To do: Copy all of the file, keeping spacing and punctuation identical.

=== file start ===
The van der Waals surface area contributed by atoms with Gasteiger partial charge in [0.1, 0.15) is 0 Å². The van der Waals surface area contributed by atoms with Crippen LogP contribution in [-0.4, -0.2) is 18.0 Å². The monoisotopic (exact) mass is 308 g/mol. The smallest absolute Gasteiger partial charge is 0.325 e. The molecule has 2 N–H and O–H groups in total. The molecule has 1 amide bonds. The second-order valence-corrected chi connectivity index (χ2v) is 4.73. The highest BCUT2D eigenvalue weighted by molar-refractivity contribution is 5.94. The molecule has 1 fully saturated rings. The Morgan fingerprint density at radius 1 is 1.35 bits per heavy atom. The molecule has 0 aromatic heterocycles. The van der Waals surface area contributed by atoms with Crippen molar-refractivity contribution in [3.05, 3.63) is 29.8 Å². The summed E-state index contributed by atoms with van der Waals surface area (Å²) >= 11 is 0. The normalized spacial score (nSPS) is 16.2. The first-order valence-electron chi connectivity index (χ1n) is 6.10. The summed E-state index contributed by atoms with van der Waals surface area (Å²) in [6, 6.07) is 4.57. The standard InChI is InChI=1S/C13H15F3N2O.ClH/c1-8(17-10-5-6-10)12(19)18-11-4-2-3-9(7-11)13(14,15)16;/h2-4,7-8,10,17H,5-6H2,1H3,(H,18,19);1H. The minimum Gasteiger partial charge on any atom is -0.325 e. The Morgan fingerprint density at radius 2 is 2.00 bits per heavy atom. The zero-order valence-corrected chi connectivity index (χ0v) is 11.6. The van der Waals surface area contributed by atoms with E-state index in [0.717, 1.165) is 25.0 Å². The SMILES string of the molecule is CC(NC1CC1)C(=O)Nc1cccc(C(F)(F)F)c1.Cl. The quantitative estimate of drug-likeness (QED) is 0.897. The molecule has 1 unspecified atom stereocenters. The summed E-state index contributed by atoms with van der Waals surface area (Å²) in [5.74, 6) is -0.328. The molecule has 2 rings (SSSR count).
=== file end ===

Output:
The van der Waals surface area contributed by atoms with Gasteiger partial charge in [0.1, 0.15) is 0 Å². The van der Waals surface area contributed by atoms with Crippen LogP contribution in [-0.4, -0.2) is 18.0 Å². The monoisotopic (exact) mass is 308 g/mol. The smallest absolute Gasteiger partial charge is 0.325 e. The molecule has 2 N–H and O–H groups in total. The molecule has 1 amide bonds. The second-order valence-corrected chi connectivity index (χ2v) is 4.73. The highest BCUT2D eigenvalue weighted by molar-refractivity contribution is 5.94. The molecule has 1 fully saturated rings. The Morgan fingerprint density at radius 1 is 1.35 bits per heavy atom. The molecule has 0 aromatic heterocycles. The van der Waals surface area contributed by atoms with Crippen molar-refractivity contribution in [3.05, 3.63) is 29.8 Å². The summed E-state index contributed by atoms with van der Waals surface area (Å²) >= 11 is 0. The normalized spacial score (nSPS) is 16.2. The first-order valence-electron chi connectivity index (χ1n) is 6.10. The summed E-state index contributed by atoms with van der Waals surface area (Å²) in [6, 6.07) is 4.57. The standard InChI is InChI=1S/C13H15F3N2O.ClH/c1-8(17-10-5-6-10)12(19)18-11-4-2-3-9(7-11)13(14,15)16;/h2-4,7-8,10,17H,5-6H2,1H3,(H,18,19);1H. The minimum Gasteiger partial charge on any atom is -0.325 e. The Morgan fingerprint density at radius 2 is 2.00 bits per heavy atom. The zero-order valence-corrected chi connectivity index (χ0v) is 11.6. The van der Waals surface area contributed by atoms with E-state index in [0.717, 1.165) is 25.0 Å². The SMILES string of the molecule is CC(NC1CC1)C(=O)Nc1cccc(C(F)(F)F)c1.Cl. The quantitative estimate of drug-likeness (QED) is 0.897. The molecule has 1 unspecified atom stereocenters. The summed E-state index contributed by atoms with van der Waals surface area (Å²) in [5.74, 6) is -0.328. The molecule has 2 rings (SSSR count).